CASTRIES, St Lucia — Member states of the Organisation of Eastern Caribbean States (OECS) on Friday marked yet another milestone in their integration process, with the entry into force of the revised treaty establishing the Economic Union.
BRIDGETOWN, Barbados — Mara Thompson, the widow of the late Barbados prime minister, David Thompson, trounced her opponent in Thursday’s by-election to retain the St John’s constituency that has been a stronghold…
PROVIDENCIALES, Turks and Caicos Islands — The interim government in the Turks and Caicos Islands (TCI) has issued a tender document asking for proposals for the mining of sand. In the meantime, a lengthy related report…
BELIZE CITY, Belize — Belize was buzzing with activities on Friday, with dozens of diplomats, foreign trade and commercial officials from overseas, who convened for the launching of Belize’s Aid for Trade Strategy.
KINGSTOWN, St Vincent — Legislators in St Vincent and the Grenadines late Thursday night adopted an EC$786.48 million (US$291.29 million) Estimates of Revenue and Expenditure, paving the way for the budget debates next week.
ST GEORGE’S, Grenada — Claims that China has promised to rebuild the athletics and football stadium at Queen’s Park in Grenada have been denied by a top Chinese official on the island. Former sports minister Roland Bhola told Parliament…
Jamaican parliamentarians continue to fail to make annual statutory declarations
|Published on January 22, 2011|
KINGSTON, Jamaica — Parliament’s Integrity Commission has highlighted in its 2009 annual report that Jamaican parliamentarians continue to fail to meet the deadline for making their annual statutory declarations to the Commission.
The Jamaica Gleaner reported that highlights of the report were disclosed by Minister with Responsibility for Information, Daryl Vaz at a post Cabinet briefing.
Under the Integrity of Members Act, all present and former parliamentarians are required to declare their assets, income and liabilities and that of their spouses and children to the Commission annually.
Vaz said the Integrity Commission in its 2009 report indicated that parliamentarians failed to make the declarations in time under the law, despite writing to the Leaders of both Houses of Parliament.
BBC Caribbean News in Brief
Suriname devalues currency
Suriname has devalued its local currency by 16.4% as part of new measures being implemented by the government.
The exchange rate is now $3.35 to US $1 compared to the previous rate of $2.80 to US $1.
The government has also announced tax increases on alcohol, tobacco, gasoline and basic services.
The move is intended to offset the impact of payments of overdue salaries for public workers.
Politics lecturer at the University of Suriname, Dr Hans Breeveld, said the changes will have an impact on the local economy.
|Mr Osborne died earlier this month in the United Sates|
Montserratians on Friday paid tribute to the late former chief minister John Osborne.
Dr Osborne who died on 2 January in the United States, will be buried on Saturday.
The funeral service held Friday afternoon in Montserrat was attended by a number of regional leaders.
Among them were the Prime Minister of Antigua and Barbuda, Baldwin Spencer, the St Kitts and Nevis Prime Minister Dr Denzel Douglas, the Anguillan Chief Minister Hubert Hughes and the Acting Caricom Secretary General Dr Lolita Applewaite.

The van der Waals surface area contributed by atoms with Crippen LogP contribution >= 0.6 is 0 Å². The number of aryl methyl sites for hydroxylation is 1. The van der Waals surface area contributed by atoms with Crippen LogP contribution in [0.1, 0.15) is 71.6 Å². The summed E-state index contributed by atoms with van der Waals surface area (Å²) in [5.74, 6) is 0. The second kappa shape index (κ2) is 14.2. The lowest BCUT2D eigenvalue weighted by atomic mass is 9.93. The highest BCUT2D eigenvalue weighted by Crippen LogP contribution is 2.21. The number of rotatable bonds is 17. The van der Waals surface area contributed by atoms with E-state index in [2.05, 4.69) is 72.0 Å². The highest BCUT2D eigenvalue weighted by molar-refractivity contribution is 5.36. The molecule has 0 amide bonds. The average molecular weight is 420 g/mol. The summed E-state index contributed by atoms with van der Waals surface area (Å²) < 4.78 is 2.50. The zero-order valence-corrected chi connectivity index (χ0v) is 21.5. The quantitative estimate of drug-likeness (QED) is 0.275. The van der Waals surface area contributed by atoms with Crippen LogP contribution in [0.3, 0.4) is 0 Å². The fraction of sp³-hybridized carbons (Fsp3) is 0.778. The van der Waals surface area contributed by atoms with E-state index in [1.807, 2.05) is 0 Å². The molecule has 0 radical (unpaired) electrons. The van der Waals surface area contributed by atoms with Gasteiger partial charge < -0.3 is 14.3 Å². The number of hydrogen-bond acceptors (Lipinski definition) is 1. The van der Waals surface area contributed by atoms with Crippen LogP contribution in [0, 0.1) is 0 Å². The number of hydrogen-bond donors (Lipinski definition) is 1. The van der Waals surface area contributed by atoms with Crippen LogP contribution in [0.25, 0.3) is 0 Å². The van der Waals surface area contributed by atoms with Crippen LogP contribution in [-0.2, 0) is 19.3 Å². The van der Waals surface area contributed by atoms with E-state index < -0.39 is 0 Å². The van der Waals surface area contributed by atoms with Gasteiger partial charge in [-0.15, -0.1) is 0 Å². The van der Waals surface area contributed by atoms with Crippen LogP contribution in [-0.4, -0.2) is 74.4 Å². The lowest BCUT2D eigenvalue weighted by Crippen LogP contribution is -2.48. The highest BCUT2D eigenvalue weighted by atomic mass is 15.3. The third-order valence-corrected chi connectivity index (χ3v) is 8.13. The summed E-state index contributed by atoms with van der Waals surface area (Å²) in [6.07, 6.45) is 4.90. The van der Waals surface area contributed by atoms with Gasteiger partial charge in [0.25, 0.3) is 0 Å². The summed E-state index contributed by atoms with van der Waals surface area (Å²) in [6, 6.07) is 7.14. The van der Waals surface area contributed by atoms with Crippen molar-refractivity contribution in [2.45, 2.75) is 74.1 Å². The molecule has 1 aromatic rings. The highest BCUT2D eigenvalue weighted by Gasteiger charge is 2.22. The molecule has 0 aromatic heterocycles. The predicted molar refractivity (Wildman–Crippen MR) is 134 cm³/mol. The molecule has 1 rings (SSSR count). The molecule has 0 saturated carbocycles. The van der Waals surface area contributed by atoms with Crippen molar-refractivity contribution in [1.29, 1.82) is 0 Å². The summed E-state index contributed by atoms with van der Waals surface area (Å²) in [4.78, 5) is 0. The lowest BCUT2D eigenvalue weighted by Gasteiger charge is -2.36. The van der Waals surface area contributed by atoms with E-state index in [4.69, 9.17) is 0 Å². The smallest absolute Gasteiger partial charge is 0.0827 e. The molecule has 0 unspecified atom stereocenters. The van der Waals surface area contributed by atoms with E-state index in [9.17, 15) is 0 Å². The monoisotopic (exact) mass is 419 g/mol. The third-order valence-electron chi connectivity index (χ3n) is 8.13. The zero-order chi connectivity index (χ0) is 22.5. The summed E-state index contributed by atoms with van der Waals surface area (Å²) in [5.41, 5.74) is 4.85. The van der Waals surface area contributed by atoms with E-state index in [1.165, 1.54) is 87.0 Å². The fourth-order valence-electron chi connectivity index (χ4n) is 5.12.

The Chief Minister of Montserrat Reuben Meade said John Osborne left an example for his people to follow.
John Osborne was Montserrat’s longest serving parliamentarian – 38 years, 18 of them as chief minister.
Guyana passport probe
Guyana wants Indonesia to send information about the purported Guyanese passports that were issued to a now convicted tax cheat in Jakarta.
The request was filed on Wednesday when news surfaced that American, John Grice had provided passports for tax-cheat, Gayus Tambunan.
Guyana’s Foreign Affairs Minister, Carolyn Rodrigues-Birkett says her government is awaiting a response from the Indonesian embassy in Suriname.
The passports were in the names of people bearing photographs resembling Mr Tambunan and his wife.
Cuba suspends US mail service
Cuba has suspended all postal deliveries to the United States until further notice.
The suspension follows stricter security measures imposed by the US last year after the attempted mailing of explosives from Yemen.
The Cuban postal service says large amounts of mail were refused entry and returned.
Correspondents say the cost of so many returns may have led to the decision to stop the service.
The postal service between the United States and Cuba had been suspended for more than four decades after the communist revolution on the island and only resumed in 2009 via third countries.
Committed to probe
Human rights group Amnesty International says Haitian authorities have committed to investigating former president Jean Claude “Baby Doc” Duvalier’s alleged rights violations.
The organisation says the government in Port-au-Prince has confirmed that they are launching an investigation into crimes against humanity Mr Duvalier’s said to have committed during his rule in the 1970s and ’80s.
An Amnesty International official met on Thursday with Haitian prosecutor Harycidas Auguste and Justice Minister Paul Denis.
They discussed the need for an official probe, according to a statement from the rights group.
source: caribbeannewsnow.com. bbccaribbean.com